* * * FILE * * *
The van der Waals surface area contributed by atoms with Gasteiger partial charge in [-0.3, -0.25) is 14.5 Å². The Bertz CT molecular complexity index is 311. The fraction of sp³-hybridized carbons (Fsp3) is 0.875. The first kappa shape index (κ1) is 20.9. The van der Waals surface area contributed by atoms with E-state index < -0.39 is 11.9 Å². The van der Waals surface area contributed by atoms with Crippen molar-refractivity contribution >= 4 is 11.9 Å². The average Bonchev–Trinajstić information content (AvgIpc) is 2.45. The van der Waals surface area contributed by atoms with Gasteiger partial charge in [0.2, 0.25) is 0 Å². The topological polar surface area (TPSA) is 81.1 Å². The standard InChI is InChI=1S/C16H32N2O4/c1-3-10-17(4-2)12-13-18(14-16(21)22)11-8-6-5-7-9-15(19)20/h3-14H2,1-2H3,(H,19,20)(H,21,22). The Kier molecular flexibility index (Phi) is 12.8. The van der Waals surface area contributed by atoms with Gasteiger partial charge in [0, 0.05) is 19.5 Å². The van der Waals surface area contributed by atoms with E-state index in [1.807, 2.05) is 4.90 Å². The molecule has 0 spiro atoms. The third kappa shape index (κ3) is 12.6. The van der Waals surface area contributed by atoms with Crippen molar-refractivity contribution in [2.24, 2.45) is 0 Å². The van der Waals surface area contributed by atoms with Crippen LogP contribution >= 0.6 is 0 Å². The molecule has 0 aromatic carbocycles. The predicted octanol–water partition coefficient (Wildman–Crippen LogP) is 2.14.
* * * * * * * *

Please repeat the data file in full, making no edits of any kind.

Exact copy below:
The van der Waals surface area contributed by atoms with Gasteiger partial charge in [-0.3, -0.25) is 14.5 Å². The Bertz CT molecular complexity index is 311. The fraction of sp³-hybridized carbons (Fsp3) is 0.875. The first kappa shape index (κ1) is 20.9. The van der Waals surface area contributed by atoms with E-state index < -0.39 is 11.9 Å². The van der Waals surface area contributed by atoms with Crippen molar-refractivity contribution >= 4 is 11.9 Å². The average Bonchev–Trinajstić information content (AvgIpc) is 2.45. The van der Waals surface area contributed by atoms with Gasteiger partial charge in [0.2, 0.25) is 0 Å². The topological polar surface area (TPSA) is 81.1 Å². The standard InChI is InChI=1S/C16H32N2O4/c1-3-10-17(4-2)12-13-18(14-16(21)22)11-8-6-5-7-9-15(19)20/h3-14H2,1-2H3,(H,19,20)(H,21,22). The Kier molecular flexibility index (Phi) is 12.8. The van der Waals surface area contributed by atoms with Gasteiger partial charge in [0, 0.05) is 19.5 Å². The van der Waals surface area contributed by atoms with E-state index in [1.807, 2.05) is 4.90 Å². The molecule has 0 spiro atoms. The third kappa shape index (κ3) is 12.6. The van der Waals surface area contributed by atoms with Crippen molar-refractivity contribution in [2.24, 2.45) is 0 Å². The van der Waals surface area contributed by atoms with Crippen LogP contribution >= 0.6 is 0 Å². The molecule has 0 aromatic carbocycles. The predicted octanol–water partition coefficient (Wildman–Crippen LogP) is 2.14.